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  1. #1
    Kathleen in AZ
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    Project Ultra Wide Angle

    I'm new to the big-camera scene - just got a Canon Rebel T3i and am having a blast with a Rokinon 8mm lens. Here are a few recent wide angle biking shots around AZ.
    Attached Thumbnails Attached Thumbnails Project Ultra Wide Angle-img_0157.jpg  

    Project Ultra Wide Angle-img_0128.jpg  

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    Project Ultra Wide Angle-img_0570.jpg  

    Project Ultra Wide Angle-img_1146.jpg  

    Project Ultra Wide Angle-img_1220.jpg  

    Project Ultra Wide Angle-img_1438.jpg  

    Project Ultra Wide Angle-img_1390.jpg  

    Project Ultra Wide Angle-img_2045.jpg  


  2. #2
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    Nice!

    BTW, the Rokinon lens is made by Samyang and can be bought under many different brandings, including Samyang, Rokinon, Bower, Polar, Falcon, Opteka, etc. Sometimes the more obscure names are cheaper to buy in online auctions because most people don't search for all. =)

  3. #3
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    fisheyes are fun... careful not to get stuck on using them!

  4. #4
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    10-22mm lens on a 20d


  5. #5
    This place needs an enema
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    You go gurl!

  6. #6
    Kathleen in AZ
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    Quote Originally Posted by mikesee View Post
    You go gurl!
    You are my inspiration, Mikesee!!!!

    Here are a few more from Sedona. Still loving the fisheye
    Attached Thumbnails Attached Thumbnails Project Ultra Wide Angle-img_3525.jpg  

    Project Ultra Wide Angle-img_3581.jpg  

    Project Ultra Wide Angle-img_3636.jpg  

    Project Ultra Wide Angle-img_3686.jpg  

    Project Ultra Wide Angle-img_3528-2.jpg  


  7. #7
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    Sweet!

  8. #8
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    What's happening here? Looks like everyone is gathered around to watch one crazy guy ride his bike into a deep hole.

  9. #9
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    Hi Durtgurl,

    Just had a look at your shots. You have a good eye. If you're new to the photo gig you appear to have a natural flair for angle and composition, particularly if the composition in your shots are not achieved on PS.

    If you don't mind, I'm going to critique your shots.....

    Shot 1.
    When shooting into the sun like this the colours tend to get washed out. There are 3 ways to help control this;
    a: try and place the sun behind a tree trunk or a simular object, this'll cut down on excessive light hitting the lens allowing for a longer exposure which = deeper colour saturation. It also helps control aperture flares, as seen int the bottom left of the top right hand quadrent.
    b: use a full flash gun to give you fill light, this doesn't particularly help with colour sateration but it'll give much better detail in the rider.
    c: use a polerizing filter or better still, stop down, say maybe 1 stop or back off the shutter speed.

    Comosition is good, balance is good. there is a 3rd's rule in photography, in this shot you have roughly 1 third of sky / open scene grafted to 2 thirds eye catching content.

    Shot 2.
    This shot is grossly over exposed, but on a positive note, it's well exucuted. A shot like this needs to be set up prior to shooting. For an excelent result you really require a proper flash. Here's what you do:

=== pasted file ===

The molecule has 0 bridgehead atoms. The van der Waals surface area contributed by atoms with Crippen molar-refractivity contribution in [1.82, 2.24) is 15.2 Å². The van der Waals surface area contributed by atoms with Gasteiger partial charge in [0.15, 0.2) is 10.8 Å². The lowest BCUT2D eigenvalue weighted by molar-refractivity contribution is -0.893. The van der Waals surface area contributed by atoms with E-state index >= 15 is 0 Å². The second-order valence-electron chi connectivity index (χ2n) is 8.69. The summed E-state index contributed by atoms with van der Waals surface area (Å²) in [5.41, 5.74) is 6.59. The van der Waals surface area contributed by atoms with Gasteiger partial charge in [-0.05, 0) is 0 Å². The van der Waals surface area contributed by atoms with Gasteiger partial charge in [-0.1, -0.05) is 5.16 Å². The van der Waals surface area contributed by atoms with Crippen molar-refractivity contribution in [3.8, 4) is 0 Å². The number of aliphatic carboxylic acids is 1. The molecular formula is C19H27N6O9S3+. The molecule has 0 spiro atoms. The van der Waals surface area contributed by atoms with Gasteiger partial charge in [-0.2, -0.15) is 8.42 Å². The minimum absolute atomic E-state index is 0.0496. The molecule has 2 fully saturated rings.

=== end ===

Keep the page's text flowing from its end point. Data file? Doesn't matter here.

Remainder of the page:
a: with no rider in the frame you set your exposure meter to multi segegment or whatever it's called on your camera.
    b; You then take a reading of the scene, preferably in manual. Take note of it.
    c:Then set up your flash to fire at ~ 30% output, set up your shot and fire away! This is all done in manual btw.

    Shot 3.
    This shot has some very strong points that make it work despite the fact it's a 50 / 50 shot. That is, practicaly 50% sky 50% land. What makes it work is;
    a: the colour in the sky is rich, but it's got a lovely light cloud in it to offset the blue.
    b: the cloud is behind the rider and so balances the rear of the shot.
    c; The rider balances the front, or right of the shot.
    Now, the only thing about this shot is the fact that only those of us who roar around on bikes really know what sort of speed this bloke is doing in the corner. Joe public hasn't got a screamin' clue.....! so, to get around this one uses shutter control coupled with panning. OK, shutter control means you must drop your shutter speed way down....way down....back it off to a quarter of a second or whatever the slowest speed your apeture will allow. Now, when the blokes comes hammering around the corner, lock onto him in the view finder BUT....DON'T shut your other eye, keep it open to get a full picture, now follow him and as you do so hit the shutter. If you can set up rapid fire on your camera, do so and peel off a series of shots, keep your concentration on your moving target, let the camera do it's thing. You're looking at getting a nice sharp image of the rider with the background blured to impart movement. Practice..... it's very effective once mastered.
    btw, the other reason this is a nice shot is the fact that the colour has good saturation, I suspect this was shot in either the early morning or late afternoon + it has a bit of offset angle to the sun. It's these times that are best to shoot in as the light has a softness to it. In technical terms, the light temperature is low, unlike during the hours from ~ 1000 to 1500 hrs. The temperature of light is measured in degrees Kelvin. It would pay to learn about it as it's the crux of photography. A cloudy day, at noon, will give you about 5500 degrees K.

    OK, I've got to hit the hay, it's late. If you want me too, I'll comment on the other shots.

    Don't be scared of slowing your speeds down, it'll help your low light shots and give some 'movement' to some of your shots.

    Once again, well done, you have a good eye.

    Al

  10. #10
    Kathleen in AZ
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    Quote Originally Posted by maxforce View Post
    What's happening here? Looks like everyone is gathered around to watch one crazy guy ride his bike into a deep hole.
    He was actually doing a pretty hard move to roll that back wall and not fall into the hole. There is a famous MTBR pic taken on an early AZ Spring Fling of a guy named Raymond missing the line and being propelled into the tank. Luckily for Scotty, he nailed the line

    Edit: I uploaded a GIF but it appears not to be animated. Will have to figure that out later.
    Attached Thumbnails Attached Thumbnails Project Ultra Wide Angle-res.092622.0.21cb736a057ab45fddaafc4af8d43f4f.619994976.jpg  


  11. #11
    Kathleen in AZ
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    Quote Originally Posted by alanm View Post
    Hi Durtgurl,